Election Day 2017: What you need to know

SEDGWICK COUNTY, Kan. (KSNW) — Kansans are already heading to the polls for the general election.

Polls are now open until 7 p.m.

RELATED LINK | Your guide to Kansas elections

Election officials said to make sure your polling place is the same, as some locations did change. Polling places can be found on the Sedgwick County election website, the phone app or by calling the election office at (316) 660-7100.

County election commissioner, Tabitha Lehman, stressed the importance of being informed on who and what you’ll be voting on. The county website has a link to a sample ballot.

Lehman added that voters need to be aware about their school district elections. Depending on the district, voters may see all the candidates on their ballot or just candidates within the district in which the voter lives.

“Those school districts can define their own rules as to how their elections are conducted, so that does cause some confusion for voters,” said Lehman. “Like in [USD] 259, you will see all the candidates for all of the offices on your ballot, and you are eligible to vote for all of those so go ahead and do that.”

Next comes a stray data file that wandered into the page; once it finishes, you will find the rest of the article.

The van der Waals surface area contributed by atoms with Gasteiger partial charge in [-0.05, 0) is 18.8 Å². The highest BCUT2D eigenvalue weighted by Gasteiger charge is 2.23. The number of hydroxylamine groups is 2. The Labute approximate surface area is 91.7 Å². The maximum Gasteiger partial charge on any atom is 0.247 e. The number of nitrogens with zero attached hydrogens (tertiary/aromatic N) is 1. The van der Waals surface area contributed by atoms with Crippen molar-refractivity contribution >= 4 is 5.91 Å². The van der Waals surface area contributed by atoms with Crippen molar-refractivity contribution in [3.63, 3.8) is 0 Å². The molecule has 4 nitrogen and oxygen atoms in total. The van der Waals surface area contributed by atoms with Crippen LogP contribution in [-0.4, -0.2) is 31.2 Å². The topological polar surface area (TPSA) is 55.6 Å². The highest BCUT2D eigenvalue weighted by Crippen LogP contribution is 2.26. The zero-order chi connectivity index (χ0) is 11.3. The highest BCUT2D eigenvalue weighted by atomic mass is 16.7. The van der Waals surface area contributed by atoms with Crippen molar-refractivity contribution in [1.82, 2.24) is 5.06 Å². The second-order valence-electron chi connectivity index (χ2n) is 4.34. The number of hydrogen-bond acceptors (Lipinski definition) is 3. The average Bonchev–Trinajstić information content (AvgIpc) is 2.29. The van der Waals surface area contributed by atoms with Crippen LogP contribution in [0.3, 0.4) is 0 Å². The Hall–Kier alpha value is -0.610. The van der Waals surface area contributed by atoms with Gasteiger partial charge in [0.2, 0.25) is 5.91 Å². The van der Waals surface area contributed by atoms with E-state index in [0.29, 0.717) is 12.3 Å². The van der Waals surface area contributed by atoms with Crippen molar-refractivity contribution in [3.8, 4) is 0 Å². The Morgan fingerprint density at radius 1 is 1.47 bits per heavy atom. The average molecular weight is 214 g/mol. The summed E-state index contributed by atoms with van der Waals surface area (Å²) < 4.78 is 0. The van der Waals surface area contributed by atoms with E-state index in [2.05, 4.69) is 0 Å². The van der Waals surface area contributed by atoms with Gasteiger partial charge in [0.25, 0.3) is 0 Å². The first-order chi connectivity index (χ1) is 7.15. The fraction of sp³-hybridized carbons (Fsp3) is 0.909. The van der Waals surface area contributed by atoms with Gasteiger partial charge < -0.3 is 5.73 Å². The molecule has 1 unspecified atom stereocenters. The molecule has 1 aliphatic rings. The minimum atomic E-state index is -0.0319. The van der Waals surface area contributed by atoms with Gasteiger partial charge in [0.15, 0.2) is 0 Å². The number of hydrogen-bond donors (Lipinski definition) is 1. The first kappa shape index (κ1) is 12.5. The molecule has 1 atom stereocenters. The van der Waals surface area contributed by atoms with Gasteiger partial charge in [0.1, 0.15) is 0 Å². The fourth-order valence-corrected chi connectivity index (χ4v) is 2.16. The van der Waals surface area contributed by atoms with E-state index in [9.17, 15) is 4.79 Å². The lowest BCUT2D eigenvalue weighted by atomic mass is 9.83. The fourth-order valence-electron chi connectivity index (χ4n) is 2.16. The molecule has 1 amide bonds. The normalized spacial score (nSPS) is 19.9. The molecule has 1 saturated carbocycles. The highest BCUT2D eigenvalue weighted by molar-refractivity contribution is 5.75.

Lastly, bring a government-issued ID to check in with at the polls.

Dozens of cities across the county will vote on school and city leaders. In Wichita, voters will decide four school board races and three city council seats.

Wichita School District

  • District 1: Betty Arnold, Ben Blankley
  • District 2: Julie Hendrick, Trish Hileman, Debra Washington
  • District 5: Peter Grant, Mike Rodee
  • District 6: Walt Chappell, Shirley Jefferson, Ron Rosales

Wichita City Council (Only residents of the specific districts can vote)

  • District 1: Brandon Johnson, Mike Kinard
  • District 3: James Clendenin, Wlliam Stofer
  • District 6: Cindy Claycomb, Sybil Strum

Lehman said people who live in Circle School District in Sedgwick County won’t head to the polls, as they don’t have anything to vote on. That’s only about 1,400 voters out of nearly 300,000 voters in the county.

Election officials said advanced voting is stronger than in 2013, and mail-in-ballots are about the same.

Lehman said she hopes people make it a priority to vote in today’s local elections.

“These offices that are up and candidates that are on your ballot this election, they have direct control of your tax dollars, whether it’s the school district or your city or improvement district or drainage district,” she said. “These people do have a direct impact on your day-to-day life.”

KSN is your local election headquarters, and we will follow all the races in Kansas.


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